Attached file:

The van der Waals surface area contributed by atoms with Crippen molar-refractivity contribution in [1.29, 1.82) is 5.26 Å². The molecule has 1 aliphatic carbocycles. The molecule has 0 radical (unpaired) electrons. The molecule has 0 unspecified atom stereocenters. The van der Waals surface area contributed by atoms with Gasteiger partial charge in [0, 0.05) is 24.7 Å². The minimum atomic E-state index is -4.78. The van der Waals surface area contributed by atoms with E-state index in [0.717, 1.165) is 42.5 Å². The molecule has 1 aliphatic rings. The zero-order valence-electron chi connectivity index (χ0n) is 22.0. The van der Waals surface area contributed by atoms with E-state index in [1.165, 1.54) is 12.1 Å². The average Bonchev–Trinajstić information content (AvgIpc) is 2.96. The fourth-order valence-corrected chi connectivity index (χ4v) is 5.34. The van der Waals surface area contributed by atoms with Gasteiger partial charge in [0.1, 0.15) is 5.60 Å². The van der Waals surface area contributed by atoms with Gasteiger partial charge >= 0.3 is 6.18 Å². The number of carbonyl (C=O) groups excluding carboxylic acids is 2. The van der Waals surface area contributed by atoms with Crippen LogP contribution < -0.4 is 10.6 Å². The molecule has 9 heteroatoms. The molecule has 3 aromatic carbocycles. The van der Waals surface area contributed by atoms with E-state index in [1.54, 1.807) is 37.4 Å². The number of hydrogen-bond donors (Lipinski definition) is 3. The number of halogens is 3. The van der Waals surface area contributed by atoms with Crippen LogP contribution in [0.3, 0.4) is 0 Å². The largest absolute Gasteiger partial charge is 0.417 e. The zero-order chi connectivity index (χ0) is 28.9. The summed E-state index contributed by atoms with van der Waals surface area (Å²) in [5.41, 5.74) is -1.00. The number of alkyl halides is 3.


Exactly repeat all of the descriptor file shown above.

The van der Waals surface area contributed by atoms with Crippen molar-refractivity contribution in [1.29, 1.82) is 5.26 Å². The molecule has 1 aliphatic carbocycles. The molecule has 0 radical (unpaired) electrons. The molecule has 0 unspecified atom stereocenters. The van der Waals surface area contributed by atoms with Gasteiger partial charge in [0, 0.05) is 24.7 Å². The minimum atomic E-state index is -4.78. The van der Waals surface area contributed by atoms with E-state index in [0.717, 1.165) is 42.5 Å². The molecule has 1 aliphatic rings. The zero-order valence-electron chi connectivity index (χ0n) is 22.0. The van der Waals surface area contributed by atoms with E-state index in [1.165, 1.54) is 12.1 Å². The average Bonchev–Trinajstić information content (AvgIpc) is 2.96. The fourth-order valence-corrected chi connectivity index (χ4v) is 5.34. The van der Waals surface area contributed by atoms with Gasteiger partial charge in [0.1, 0.15) is 5.60 Å². The van der Waals surface area contributed by atoms with Gasteiger partial charge >= 0.3 is 6.18 Å². The number of carbonyl (C=O) groups excluding carboxylic acids is 2. The van der Waals surface area contributed by atoms with Crippen LogP contribution < -0.4 is 10.6 Å². The molecule has 9 heteroatoms. The molecule has 3 aromatic carbocycles. The van der Waals surface area contributed by atoms with E-state index in [1.54, 1.807) is 37.4 Å². The number of hydrogen-bond donors (Lipinski definition) is 3. The number of halogens is 3. The van der Waals surface area contributed by atoms with Crippen LogP contribution in [0.3, 0.4) is 0 Å². The largest absolute Gasteiger partial charge is 0.417 e. The zero-order chi connectivity index (χ0) is 28.9. The summed E-state index contributed by atoms with van der Waals surface area (Å²) in [5.41, 5.74) is -1.00. The number of alkyl halides is 3.